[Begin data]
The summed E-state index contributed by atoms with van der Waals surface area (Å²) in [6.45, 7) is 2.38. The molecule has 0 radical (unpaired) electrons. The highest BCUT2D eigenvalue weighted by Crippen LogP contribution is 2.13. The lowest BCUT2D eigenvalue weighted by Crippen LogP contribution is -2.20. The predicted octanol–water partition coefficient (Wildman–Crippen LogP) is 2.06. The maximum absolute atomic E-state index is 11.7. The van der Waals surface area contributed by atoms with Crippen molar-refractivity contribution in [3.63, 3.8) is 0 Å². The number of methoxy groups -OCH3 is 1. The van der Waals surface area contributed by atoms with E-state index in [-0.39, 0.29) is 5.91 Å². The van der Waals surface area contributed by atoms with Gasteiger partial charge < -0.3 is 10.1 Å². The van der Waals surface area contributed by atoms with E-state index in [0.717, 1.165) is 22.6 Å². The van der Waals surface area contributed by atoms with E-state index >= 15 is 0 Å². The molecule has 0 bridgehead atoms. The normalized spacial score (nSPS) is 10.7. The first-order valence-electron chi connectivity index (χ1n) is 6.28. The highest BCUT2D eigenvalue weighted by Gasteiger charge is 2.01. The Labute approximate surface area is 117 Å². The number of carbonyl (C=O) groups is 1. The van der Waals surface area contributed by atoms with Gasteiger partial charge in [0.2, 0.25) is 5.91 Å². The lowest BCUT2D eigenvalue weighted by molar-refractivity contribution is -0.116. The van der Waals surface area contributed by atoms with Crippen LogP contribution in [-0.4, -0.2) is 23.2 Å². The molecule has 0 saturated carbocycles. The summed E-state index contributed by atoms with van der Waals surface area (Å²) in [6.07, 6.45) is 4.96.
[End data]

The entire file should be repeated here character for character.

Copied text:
The summed E-state index contributed by atoms with van der Waals surface area (Å²) in [6.45, 7) is 2.38. The molecule has 0 radical (unpaired) electrons. The highest BCUT2D eigenvalue weighted by Crippen LogP contribution is 2.13. The lowest BCUT2D eigenvalue weighted by Crippen LogP contribution is -2.20. The predicted octanol–water partition coefficient (Wildman–Crippen LogP) is 2.06. The maximum absolute atomic E-state index is 11.7. The van der Waals surface area contributed by atoms with Crippen molar-refractivity contribution in [3.63, 3.8) is 0 Å². The number of methoxy groups -OCH3 is 1. The van der Waals surface area contributed by atoms with E-state index in [-0.39, 0.29) is 5.91 Å². The van der Waals surface area contributed by atoms with Gasteiger partial charge < -0.3 is 10.1 Å². The van der Waals surface area contributed by atoms with E-state index in [0.717, 1.165) is 22.6 Å². The van der Waals surface area contributed by atoms with E-state index >= 15 is 0 Å². The molecule has 0 bridgehead atoms. The normalized spacial score (nSPS) is 10.7. The first-order valence-electron chi connectivity index (χ1n) is 6.28. The highest BCUT2D eigenvalue weighted by Gasteiger charge is 2.01. The Labute approximate surface area is 117 Å². The number of carbonyl (C=O) groups is 1. The van der Waals surface area contributed by atoms with Gasteiger partial charge in [0.2, 0.25) is 5.91 Å². The lowest BCUT2D eigenvalue weighted by molar-refractivity contribution is -0.116. The van der Waals surface area contributed by atoms with Crippen LogP contribution in [-0.4, -0.2) is 23.2 Å². The molecule has 0 saturated carbocycles. The summed E-state index contributed by atoms with van der Waals surface area (Å²) in [6.07, 6.45) is 4.96.